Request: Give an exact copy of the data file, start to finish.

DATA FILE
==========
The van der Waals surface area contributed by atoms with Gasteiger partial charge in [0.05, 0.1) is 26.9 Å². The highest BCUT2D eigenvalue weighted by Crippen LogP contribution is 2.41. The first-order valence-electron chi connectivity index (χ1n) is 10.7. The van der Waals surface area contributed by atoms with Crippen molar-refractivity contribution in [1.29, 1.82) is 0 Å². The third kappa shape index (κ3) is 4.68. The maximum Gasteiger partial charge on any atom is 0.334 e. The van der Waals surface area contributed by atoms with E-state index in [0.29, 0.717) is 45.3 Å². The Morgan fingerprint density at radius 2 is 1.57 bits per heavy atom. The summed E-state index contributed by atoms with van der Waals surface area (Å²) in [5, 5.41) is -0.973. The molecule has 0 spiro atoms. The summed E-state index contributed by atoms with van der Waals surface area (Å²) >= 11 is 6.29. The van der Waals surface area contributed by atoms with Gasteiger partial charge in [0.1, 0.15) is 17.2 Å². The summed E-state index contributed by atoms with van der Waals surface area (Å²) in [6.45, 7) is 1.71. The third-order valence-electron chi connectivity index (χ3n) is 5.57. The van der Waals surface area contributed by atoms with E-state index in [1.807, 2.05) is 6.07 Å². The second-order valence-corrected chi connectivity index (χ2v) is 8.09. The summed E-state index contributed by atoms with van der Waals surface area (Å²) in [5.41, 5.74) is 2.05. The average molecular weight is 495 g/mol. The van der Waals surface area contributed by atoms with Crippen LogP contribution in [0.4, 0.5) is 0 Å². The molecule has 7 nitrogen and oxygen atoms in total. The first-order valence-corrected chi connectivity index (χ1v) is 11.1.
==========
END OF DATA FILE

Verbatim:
The van der Waals surface area contributed by atoms with Gasteiger partial charge in [0.05, 0.1) is 26.9 Å². The highest BCUT2D eigenvalue weighted by Crippen LogP contribution is 2.41. The first-order valence-electron chi connectivity index (χ1n) is 10.7. The van der Waals surface area contributed by atoms with Crippen molar-refractivity contribution in [1.29, 1.82) is 0 Å². The third kappa shape index (κ3) is 4.68. The maximum Gasteiger partial charge on any atom is 0.334 e. The van der Waals surface area contributed by atoms with E-state index in [0.29, 0.717) is 45.3 Å². The Morgan fingerprint density at radius 2 is 1.57 bits per heavy atom. The summed E-state index contributed by atoms with van der Waals surface area (Å²) in [5, 5.41) is -0.973. The molecule has 0 spiro atoms. The summed E-state index contributed by atoms with van der Waals surface area (Å²) >= 11 is 6.29. The van der Waals surface area contributed by atoms with Gasteiger partial charge in [0.1, 0.15) is 17.2 Å². The summed E-state index contributed by atoms with van der Waals surface area (Å²) in [6.45, 7) is 1.71. The third-order valence-electron chi connectivity index (χ3n) is 5.57. The van der Waals surface area contributed by atoms with E-state index in [1.807, 2.05) is 6.07 Å². The second-order valence-corrected chi connectivity index (χ2v) is 8.09. The summed E-state index contributed by atoms with van der Waals surface area (Å²) in [5.41, 5.74) is 2.05. The average molecular weight is 495 g/mol. The van der Waals surface area contributed by atoms with Crippen LogP contribution in [0.4, 0.5) is 0 Å². The molecule has 7 nitrogen and oxygen atoms in total. The first-order valence-corrected chi connectivity index (χ1v) is 11.1.